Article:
- Chronic fatigue syndrome affects millions of people worldwide, but scientists still aren't quite sure what causes it.
- A new study tracked people suffering from Hepatitis C (HCV) as they underwent a treatment course.
- The results showed that people with overactive immune responses developed chronic fatigue months following the treatment, and that the fatigue persisted even after their immune responses returned to normal.
A new study builds upon previous research showing that an overactive immune system might be a key cause of chronic fatigue syndrome.
Chronic fatigue syndrome (CFS), also called myalgic encephalomyelitis (ME), is a debilitating condition that leaves people feeling always tired and mentally foggy. Worse, sleep doesn’t really help to alleviate the symptoms of CFS, which affects some 17 million people worldwide.
The causes of CFS remain unknown. In recent years, however, research has suggested that an overactive immune system might be to blame. But that hypothesis has been difficult to study because it’s impossible to tell who’s going to contract a virus, and researchers need to examine physiological conditions before, during and after an immune response occurs.
A recent study — it was published in the journal Psychoneuroendocrinologyon December 17 — used a novel approach to get around that problem. Researchers at King’s College London recruited 55 patients with chronic Hepatitis C (HCV) and gave them a six- to 12-month course of a drug called Interferon alpha, a common treatment for HCV. Then, the team tracked the participants as they recovered.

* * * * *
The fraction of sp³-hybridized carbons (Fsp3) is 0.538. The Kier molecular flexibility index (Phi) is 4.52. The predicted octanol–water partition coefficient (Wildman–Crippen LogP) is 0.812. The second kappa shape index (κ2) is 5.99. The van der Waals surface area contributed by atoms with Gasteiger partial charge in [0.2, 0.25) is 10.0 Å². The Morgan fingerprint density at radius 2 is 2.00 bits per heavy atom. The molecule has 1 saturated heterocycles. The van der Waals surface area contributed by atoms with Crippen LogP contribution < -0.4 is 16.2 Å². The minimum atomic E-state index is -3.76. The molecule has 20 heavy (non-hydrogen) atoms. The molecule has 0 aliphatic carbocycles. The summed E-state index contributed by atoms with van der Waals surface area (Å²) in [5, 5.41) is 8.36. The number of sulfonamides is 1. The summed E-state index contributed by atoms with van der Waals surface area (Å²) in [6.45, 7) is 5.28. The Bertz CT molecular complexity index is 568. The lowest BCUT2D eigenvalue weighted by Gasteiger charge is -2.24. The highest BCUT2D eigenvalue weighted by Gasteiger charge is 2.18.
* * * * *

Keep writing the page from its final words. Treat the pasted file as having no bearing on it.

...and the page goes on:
Six months after the treatment ended, 18 participants were more fatigued than before the course began. Before treatment, these participants showed relatively high levels of a protein linked to inflammation, called IL10, in their blood. These levels, including levels of another protein linked to inflammation, only increased after four weeks of treatment, reaching levels twice as high as people who recovered without chronic fatigue.
However, six months after the treatment, the 18 fatigued participants also showed immune-response levels that were no different from participants who hadn’t developed post-treatment fatigue. What’s more, the researchers took samples of these inflammation proteins from all the participants and compared them to those of 57 separate healthy participants who didn’t have HCV or undergo the treatment. The results showed no difference between the two sets.
A possible cause
One theory is that a hyperactive immune response triggers CFS. Still, that doesn’t explain exactly what role the immune system plays in the later stages of the condition, considering there appear to be no abnormal immune responses once symptoms emerge.
“In conclusion, findings from this study support the hypothesis that abnormal immune mechanisms are important in CFS, but only early in the course of the illness, around the time of the trigger, rather than when the syndrome is established,” the authors wrote. “Moreover, our study confirms the importance of the acute fatigue response to the trigger, rather than of the recovery period preceding the illness.”
The findings could give researchers “some clue down the line” as to the exact causes and possible treatments for CFS, Michael Sharpe, a professor of psychological medicine at the University of Oxford, told The Guardian.
“If the thing is triggered by an abnormal or excessive immune response, if we could find a way to reduce that immune response, we might stop incident cases,” Sharpe said.